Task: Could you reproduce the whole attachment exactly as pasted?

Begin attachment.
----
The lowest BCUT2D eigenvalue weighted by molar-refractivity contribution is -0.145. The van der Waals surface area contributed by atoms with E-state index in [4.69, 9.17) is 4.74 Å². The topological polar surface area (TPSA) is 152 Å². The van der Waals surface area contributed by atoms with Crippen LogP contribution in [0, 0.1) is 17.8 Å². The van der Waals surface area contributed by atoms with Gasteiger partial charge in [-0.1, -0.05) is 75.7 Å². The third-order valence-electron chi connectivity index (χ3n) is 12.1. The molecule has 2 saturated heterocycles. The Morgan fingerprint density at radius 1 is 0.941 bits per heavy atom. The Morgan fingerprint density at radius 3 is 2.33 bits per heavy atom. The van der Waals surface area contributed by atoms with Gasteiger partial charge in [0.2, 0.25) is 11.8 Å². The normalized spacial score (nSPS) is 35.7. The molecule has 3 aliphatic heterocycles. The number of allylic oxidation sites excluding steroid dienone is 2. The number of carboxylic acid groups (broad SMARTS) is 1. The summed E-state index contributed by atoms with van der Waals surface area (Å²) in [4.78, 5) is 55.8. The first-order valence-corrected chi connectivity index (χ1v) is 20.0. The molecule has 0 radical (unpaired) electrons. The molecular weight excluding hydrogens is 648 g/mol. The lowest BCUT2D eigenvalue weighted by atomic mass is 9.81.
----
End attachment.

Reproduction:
The lowest BCUT2D eigenvalue weighted by molar-refractivity contribution is -0.145. The van der Waals surface area contributed by atoms with E-state index in [4.69, 9.17) is 4.74 Å². The topological polar surface area (TPSA) is 152 Å². The van der Waals surface area contributed by atoms with Crippen LogP contribution in [0, 0.1) is 17.8 Å². The van der Waals surface area contributed by atoms with Gasteiger partial charge in [-0.1, -0.05) is 75.7 Å². The third-order valence-electron chi connectivity index (χ3n) is 12.1. The molecule has 2 saturated heterocycles. The Morgan fingerprint density at radius 1 is 0.941 bits per heavy atom. The Morgan fingerprint density at radius 3 is 2.33 bits per heavy atom. The van der Waals surface area contributed by atoms with Gasteiger partial charge in [0.2, 0.25) is 11.8 Å². The normalized spacial score (nSPS) is 35.7. The molecule has 3 aliphatic heterocycles. The number of allylic oxidation sites excluding steroid dienone is 2. The number of carboxylic acid groups (broad SMARTS) is 1. The summed E-state index contributed by atoms with van der Waals surface area (Å²) in [4.78, 5) is 55.8. The first-order valence-corrected chi connectivity index (χ1v) is 20.0. The molecule has 0 radical (unpaired) electrons. The molecular weight excluding hydrogens is 648 g/mol. The lowest BCUT2D eigenvalue weighted by atomic mass is 9.81.